Coach Ron Rivera and Wentz said one key to improving play action is committing more to the run. Through the season’s first three weeks, Washington was one of the league’s pass-happiest teams. Rivera said running more would make the fake more “sellable” and added the potential return of running back Brian Robinson Jr., a physical presence between the tackles, “might have an impact.”

Though the suggestion of running to set up play action is intuitive, data contradicts it, as it does a lot of conventional wisdom about the function of the running game. In 2018, after studying whether effective rushing helps improve play action, data scientist Ben Baldwin concluded for Football Outsiders there is no evidence that is true.

But early this season, as defenses around the league have played pass-first more than ever and rushing has become more effective, the idea that running might successfully set up play action could become true. If offenses force defenses to respect their ability to run, defenses will have to devote more defenders to it and fewer to coverage.

Last week in Dallas, Washington seemed to be following that blueprint. The Cowboys opened the game scheming to stop the pass, and the Commanders ran the ball well, rushing 14 times for 101 yards. The average of 7.21 yards per carry was the franchise’s best in a first half since 2019. But penalties and mistakes consistently put the offense in second and third and long, obvious passing situations that forfeited the advantages of the effective running.

Early in the third quarter, on first and 10, Washington lined up under center. Dallas’s defense should have expected a run because 18 of the 20 times Washington went under center Sunday, that’s what happened. But as Wentz pulled the ball back and turned to bootleg right, he saw Cowboys defensive end Sam Williams bearing down on him.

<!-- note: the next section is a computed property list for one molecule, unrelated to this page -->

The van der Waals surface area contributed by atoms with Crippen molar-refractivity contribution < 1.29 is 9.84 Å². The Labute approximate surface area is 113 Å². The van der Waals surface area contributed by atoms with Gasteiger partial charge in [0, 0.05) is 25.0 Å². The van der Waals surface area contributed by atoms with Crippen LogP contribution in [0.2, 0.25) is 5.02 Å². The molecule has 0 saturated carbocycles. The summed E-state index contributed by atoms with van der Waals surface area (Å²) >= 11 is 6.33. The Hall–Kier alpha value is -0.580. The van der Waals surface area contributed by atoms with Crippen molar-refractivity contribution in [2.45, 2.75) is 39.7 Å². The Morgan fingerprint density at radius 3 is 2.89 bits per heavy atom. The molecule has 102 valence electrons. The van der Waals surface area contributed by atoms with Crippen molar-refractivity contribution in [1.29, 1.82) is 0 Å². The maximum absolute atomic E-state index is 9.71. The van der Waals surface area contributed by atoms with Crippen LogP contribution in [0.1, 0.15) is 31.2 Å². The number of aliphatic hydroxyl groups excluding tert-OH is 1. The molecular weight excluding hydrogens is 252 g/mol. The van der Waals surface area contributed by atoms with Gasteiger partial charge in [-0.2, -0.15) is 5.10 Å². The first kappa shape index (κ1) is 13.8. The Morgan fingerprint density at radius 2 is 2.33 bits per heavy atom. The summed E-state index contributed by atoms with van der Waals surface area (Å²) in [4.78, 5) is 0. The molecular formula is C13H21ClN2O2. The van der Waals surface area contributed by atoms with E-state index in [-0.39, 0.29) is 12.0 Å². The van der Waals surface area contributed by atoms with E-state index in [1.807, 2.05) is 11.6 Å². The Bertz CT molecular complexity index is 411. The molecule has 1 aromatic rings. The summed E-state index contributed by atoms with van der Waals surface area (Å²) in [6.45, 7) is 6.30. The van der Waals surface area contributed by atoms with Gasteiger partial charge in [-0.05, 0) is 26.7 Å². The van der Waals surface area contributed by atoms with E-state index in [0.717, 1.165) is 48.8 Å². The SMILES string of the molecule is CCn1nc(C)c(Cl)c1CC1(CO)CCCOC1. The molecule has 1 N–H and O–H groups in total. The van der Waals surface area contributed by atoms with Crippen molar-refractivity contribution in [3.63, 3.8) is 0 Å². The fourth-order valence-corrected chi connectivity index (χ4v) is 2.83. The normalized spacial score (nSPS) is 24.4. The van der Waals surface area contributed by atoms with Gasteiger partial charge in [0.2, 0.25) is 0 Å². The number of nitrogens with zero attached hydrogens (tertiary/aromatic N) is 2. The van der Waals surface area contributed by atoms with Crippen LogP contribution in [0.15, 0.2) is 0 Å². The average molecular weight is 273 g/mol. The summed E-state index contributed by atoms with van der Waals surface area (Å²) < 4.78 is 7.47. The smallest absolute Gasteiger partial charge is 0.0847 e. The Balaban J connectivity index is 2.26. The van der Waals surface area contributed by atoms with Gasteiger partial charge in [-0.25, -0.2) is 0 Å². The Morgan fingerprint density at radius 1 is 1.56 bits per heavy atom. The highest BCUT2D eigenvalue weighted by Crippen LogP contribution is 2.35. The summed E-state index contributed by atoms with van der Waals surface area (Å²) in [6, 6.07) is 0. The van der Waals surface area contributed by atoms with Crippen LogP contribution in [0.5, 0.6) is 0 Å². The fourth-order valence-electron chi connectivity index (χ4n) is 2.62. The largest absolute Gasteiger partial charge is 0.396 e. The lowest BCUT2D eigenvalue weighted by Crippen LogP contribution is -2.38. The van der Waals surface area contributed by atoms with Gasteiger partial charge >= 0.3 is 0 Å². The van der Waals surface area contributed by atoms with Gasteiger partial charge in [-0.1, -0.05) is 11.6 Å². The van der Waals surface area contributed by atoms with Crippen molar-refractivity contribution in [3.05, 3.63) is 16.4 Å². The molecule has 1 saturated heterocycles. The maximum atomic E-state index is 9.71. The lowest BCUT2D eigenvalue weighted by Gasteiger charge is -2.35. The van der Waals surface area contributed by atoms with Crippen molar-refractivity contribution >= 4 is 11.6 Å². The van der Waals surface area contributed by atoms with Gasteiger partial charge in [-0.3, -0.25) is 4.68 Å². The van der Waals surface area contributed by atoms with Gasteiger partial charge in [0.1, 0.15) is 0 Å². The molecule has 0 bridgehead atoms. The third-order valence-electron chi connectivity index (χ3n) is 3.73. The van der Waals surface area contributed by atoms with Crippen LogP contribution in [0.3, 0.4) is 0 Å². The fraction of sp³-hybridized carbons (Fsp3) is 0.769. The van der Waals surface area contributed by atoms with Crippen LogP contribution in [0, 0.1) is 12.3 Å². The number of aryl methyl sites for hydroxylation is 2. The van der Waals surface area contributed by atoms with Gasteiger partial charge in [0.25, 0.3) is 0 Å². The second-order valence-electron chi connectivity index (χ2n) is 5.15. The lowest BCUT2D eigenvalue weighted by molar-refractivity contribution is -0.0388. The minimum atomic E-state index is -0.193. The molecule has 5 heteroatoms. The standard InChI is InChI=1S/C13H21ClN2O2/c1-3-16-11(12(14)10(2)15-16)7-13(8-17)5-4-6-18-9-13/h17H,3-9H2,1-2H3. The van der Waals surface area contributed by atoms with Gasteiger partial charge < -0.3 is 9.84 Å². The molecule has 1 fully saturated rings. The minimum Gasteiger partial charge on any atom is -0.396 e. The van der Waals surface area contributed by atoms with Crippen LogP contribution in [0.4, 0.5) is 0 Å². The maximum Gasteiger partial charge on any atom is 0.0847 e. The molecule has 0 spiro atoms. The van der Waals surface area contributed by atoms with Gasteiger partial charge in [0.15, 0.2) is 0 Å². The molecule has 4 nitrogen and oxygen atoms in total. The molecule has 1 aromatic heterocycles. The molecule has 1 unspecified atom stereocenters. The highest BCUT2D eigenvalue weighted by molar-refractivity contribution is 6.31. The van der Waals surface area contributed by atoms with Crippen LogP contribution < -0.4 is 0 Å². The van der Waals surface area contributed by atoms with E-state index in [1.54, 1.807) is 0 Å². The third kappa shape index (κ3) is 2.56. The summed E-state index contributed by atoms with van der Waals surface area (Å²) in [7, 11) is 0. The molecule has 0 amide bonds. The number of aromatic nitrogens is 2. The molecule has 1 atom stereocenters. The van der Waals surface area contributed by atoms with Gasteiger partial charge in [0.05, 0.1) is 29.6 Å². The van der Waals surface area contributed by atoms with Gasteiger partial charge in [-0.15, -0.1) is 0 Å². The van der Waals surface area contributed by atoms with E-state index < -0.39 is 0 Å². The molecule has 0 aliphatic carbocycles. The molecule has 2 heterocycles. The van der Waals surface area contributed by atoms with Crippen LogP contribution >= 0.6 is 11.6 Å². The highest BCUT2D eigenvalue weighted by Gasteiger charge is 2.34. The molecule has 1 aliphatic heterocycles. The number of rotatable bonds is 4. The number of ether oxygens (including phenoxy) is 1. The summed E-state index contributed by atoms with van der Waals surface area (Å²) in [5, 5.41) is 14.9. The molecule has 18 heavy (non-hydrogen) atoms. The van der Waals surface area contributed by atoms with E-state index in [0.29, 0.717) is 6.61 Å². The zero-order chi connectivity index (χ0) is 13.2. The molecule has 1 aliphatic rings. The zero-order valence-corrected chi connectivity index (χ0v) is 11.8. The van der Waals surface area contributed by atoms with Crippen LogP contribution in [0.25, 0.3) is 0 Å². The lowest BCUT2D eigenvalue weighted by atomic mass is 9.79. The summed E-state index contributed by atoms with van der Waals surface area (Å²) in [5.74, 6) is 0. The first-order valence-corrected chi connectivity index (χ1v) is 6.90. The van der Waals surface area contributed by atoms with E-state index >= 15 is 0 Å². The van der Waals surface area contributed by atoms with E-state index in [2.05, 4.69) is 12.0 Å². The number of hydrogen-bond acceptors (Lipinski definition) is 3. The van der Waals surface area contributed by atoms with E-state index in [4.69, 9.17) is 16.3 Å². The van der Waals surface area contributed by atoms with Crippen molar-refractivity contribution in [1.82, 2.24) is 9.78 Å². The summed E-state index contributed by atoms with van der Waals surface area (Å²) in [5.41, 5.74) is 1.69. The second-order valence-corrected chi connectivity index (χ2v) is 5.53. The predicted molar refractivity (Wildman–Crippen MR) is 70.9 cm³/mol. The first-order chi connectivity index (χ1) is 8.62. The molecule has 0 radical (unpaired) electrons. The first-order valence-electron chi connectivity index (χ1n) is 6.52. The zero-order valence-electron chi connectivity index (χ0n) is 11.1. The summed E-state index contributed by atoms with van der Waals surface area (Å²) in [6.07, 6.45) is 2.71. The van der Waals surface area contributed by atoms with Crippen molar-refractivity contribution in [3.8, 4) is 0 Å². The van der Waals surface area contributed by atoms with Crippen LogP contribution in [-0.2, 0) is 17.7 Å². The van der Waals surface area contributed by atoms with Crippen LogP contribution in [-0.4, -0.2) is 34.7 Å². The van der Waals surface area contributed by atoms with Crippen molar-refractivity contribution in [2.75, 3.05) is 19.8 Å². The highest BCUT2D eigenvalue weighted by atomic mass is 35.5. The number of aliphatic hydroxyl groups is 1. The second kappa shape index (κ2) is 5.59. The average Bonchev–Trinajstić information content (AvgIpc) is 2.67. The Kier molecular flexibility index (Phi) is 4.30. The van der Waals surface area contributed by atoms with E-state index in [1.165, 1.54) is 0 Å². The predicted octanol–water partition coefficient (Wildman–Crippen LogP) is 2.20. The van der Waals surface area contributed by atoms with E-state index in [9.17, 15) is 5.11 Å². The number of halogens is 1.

Dan Quinn, the Cowboys’ defensive coordinator, plays with an aggressive front that stops the run on the way to the quarterback. He likes to call gap-control pressures, which fill up all the gaps in the offensive line and lessen the effect of play action. On this play, Quinn had called a pressure, and Williams, the backside defensive end, happened to be in perfect position to defend the bootleg. He didn’t bite on the run fake and was about to hit Wentz.

If Wentz had time, he might have hit a receiver on a deep crossing route for at least 15 yards. But instead he threw short to tight end Logan Thomas, who lost a yard. In addition to the penalties, those types of subtle details were what prevented Washington from translating run effectiveness into play-action success.

In his news conference Thursday, Turner took some blame.

“The two passes that we ran [from under center], those weren’t good,” he said. “We got to make sure we’re doing a better job in those instances.”

The curious case of Terry McLaurin and his lack of first-half targets

In the big picture, Turner and Wentz said, another way to increase play-action effectiveness would be to sync the running and passing concepts so everything looks the same. And though running the ball doesn’t necessarily mean better play action, an uptick in rushing attempts might help Wentz anyway. In four games, Turner has asked a lot of Wentz mentally; he has dropped back 198 times, most in the NFL.

“The run game being efficient, being solid and being explosive, I think can kind of open up [play action],” Wentz said. “Being committed to the run — which, I think we did a good job last week — [and] just sustaining it, I think can kind of make everyone’s life easier.”

If Washington wants to reestablish its identity as a play-action team, there might be no better matchup than this one.